• NN COVID Series: 1 – Patterns of Stress determine Risk & Resilience: This brief (15 min) video with Dr. Bruce Perry discusses how the pattern of stress can determine risk or resilience.  The importance of structure, predictability and moderation of daily stress is highlighted.  The malleability of the capacity to demonstrate resilience is discussed.  
  • NN COVID Series: 3 – Emotional Contagion: In this brief (20 min) video, Dr. Bruce Perry discusses ’emotional contagion’ and talks about the power of calm.  The concept of power differential is discussed in context of human interactions and discusses the importance of calm, regulated leadership in times of stress and distress.
  • NN COVID Series: 4 – Sequence of Engagement: This is a brief (20 min) video describing the sequential processing of experience in the brain.  The Regulate-Relate-Reason heuristic is explained. This simple but powerful concept can help minimize miscommunication and behavioral challenges (especially with dysregulated adults and children).  
  • NN COVID Series: 5 – Understanding Regulation: This brief (23 min) video reviews some of the basics of ‘regulation’ and helps viewers understand why patterned, repetitive somatosensory activity is regulating.  The primary regulatory role of dissociation is also discussed.  Very basic neuroscience about stress and regulation can help viewers understand the power of intentional regulatory practices – especially in the current COVID-19 pandemic. 
  • NN COVID Series: 6 – Dosing & Spacing: This brief (25 min) video discusses elaborates on the importance of the “pattern” of stress and stress activation with a focus on the concept of ‘dosing.’  What is considered a “moderate” dose of stress – why is this important in building resilience?  And what is the power of the moment?  This video presents some important background for understanding the importance of small but powerful relational moments.
  • NN COVID Series: 7 – Self-care & Organizational Care: This brief (25 min) video highlights the reasons self-care and organizational care are needed for individuals and organizations that work in high stress settings, or with individuals with trauma histories. Examples of integration of regulatory strategies into work-flow are provided. 
  • NN COVID Series: 8 – Decision Fatigue: This brief (21 min) video discusses the importance of regulation during decision-making. Decision fatigue and analysis paralysis can impede the development of creative solutions during times of crisis. A few simple guidelines can improve decision-making and lead to more effective practice, programs, and policy – especially when created during times of duress, such as the COVID-19 pandemic.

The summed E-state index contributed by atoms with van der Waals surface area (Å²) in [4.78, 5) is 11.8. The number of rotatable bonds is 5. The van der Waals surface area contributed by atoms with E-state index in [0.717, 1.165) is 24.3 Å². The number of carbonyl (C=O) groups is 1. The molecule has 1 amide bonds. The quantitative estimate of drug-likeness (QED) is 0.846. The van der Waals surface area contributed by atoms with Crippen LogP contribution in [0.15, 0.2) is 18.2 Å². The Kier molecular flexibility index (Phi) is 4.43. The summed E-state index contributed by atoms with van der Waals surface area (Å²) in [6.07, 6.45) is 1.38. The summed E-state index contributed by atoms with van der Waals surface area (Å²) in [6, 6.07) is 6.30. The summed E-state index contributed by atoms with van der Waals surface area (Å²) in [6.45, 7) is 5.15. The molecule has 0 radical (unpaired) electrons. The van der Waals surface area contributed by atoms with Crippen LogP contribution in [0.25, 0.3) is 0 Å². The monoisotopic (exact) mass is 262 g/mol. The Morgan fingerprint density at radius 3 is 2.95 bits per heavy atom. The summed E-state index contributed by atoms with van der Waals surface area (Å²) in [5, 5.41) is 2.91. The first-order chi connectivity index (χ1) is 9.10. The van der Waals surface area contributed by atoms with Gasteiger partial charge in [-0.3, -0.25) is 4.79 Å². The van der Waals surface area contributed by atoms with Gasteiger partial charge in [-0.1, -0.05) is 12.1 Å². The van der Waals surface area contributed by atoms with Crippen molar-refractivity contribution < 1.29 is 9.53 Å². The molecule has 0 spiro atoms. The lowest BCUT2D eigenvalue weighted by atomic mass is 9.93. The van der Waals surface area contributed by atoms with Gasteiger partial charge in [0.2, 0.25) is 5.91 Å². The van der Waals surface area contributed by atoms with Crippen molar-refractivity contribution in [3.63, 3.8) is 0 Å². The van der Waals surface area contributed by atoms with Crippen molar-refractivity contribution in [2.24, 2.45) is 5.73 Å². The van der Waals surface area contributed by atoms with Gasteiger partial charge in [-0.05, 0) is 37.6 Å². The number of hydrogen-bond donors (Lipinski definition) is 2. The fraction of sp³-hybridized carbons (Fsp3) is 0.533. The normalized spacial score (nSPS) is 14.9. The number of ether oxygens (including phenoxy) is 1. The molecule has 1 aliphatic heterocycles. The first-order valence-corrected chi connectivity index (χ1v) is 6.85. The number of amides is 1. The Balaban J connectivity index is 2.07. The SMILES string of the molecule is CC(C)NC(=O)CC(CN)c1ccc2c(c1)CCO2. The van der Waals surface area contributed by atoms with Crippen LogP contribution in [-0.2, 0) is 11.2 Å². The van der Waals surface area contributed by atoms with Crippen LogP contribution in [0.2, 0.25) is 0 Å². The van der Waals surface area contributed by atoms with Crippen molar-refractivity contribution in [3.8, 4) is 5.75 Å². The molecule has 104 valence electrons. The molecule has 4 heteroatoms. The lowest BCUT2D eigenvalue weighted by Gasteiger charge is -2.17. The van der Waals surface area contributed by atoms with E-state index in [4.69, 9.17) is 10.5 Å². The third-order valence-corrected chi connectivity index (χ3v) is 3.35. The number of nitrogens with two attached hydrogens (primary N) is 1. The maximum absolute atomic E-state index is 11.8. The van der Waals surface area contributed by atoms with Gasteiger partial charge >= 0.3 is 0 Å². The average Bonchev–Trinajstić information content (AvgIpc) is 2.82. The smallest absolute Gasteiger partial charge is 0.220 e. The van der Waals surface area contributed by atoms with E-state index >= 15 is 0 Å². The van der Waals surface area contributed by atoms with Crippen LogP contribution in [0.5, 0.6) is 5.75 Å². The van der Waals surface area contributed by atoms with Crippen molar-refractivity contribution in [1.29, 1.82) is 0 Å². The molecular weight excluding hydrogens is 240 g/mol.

• NN COVID Series: 9 – Managing Transitions: This brief (27 min) video helps viewers understand transitions as stressors and provides concrete strategies to help individuals and organizations struggling with transitions. This knowledge is foundational in managing the uncertain times and many transitions that are inevitable in any crisis, such as the current COVID-19 pandemic. 
  • NN COVID Series: 10 – Reward & Maladaptive Regulation using Alcohol & Substances: This brief (16 min) video provides an introduction to the reward neurobiology and how this relates to the use and misuse of alcohol and substances of ‘abuse’ to provide regulation and reward. The importance of understanding the neurobiology underneath ‘reward’ seeking behaviors is highlighted. The role that stress, distress and trauma play in altering our reward seeking and reward ‘quenching’ behaviors is discussed. 
  • NN COVID Series: 11 – Sport in Healing & Resilience Building: This special one hour edition of the NM Network Series on Stress & Trauma features a conversation about the potential regulating, rewarding & healing effects of sport. The underlying rationale of the collaborative work of WeCoach and the Neurosequential Network is discussed, in part. This is a useful introduction to stress, trauma and resilience for coaches, parents, athletes, and anyone interested in sport or traumatic stress.  
  • NN COVID Series: 12 – Understanding the Power Differential: This (31 min) video discusses the dynamics of interpersonal interactions; a “power differential” is created when two people interact. A dominance hierarchy can influence emotional, social, and cognitive functioning. The individual on the bottom of the power differential will have a ‘state-dependent’ shift in brain-functioning and feel more anxious or even threatened. The role that gender, race, role and physical proximity can play in this dynamic is discussed, as is the importance of power differential dynamics in understanding equity concepts. 
  • NN COVID Series: 13 – The Intimacy Barrier: This (25 min) video discusses the concept of ‘relational sensitivity’; when intimacy becomes an evocative cue, there can be a host of problems with forming and maintaining relationships. This is a common issue with children, youth and adults who have had inconsistent, unpredictable, or abusive early caregiving.  
  • NN COVID Series: 14 – Distributed Leadership: This (30 min) video provides an overview of the power of distributed leadership. The awareness of the neurobiological ‘preferences’ that we have for small group functioning and dynamics provides some insight to the inefficient forms of large group planning and program development that characterize our current child welfare, mental health, juvenile justice, and early childhood systems.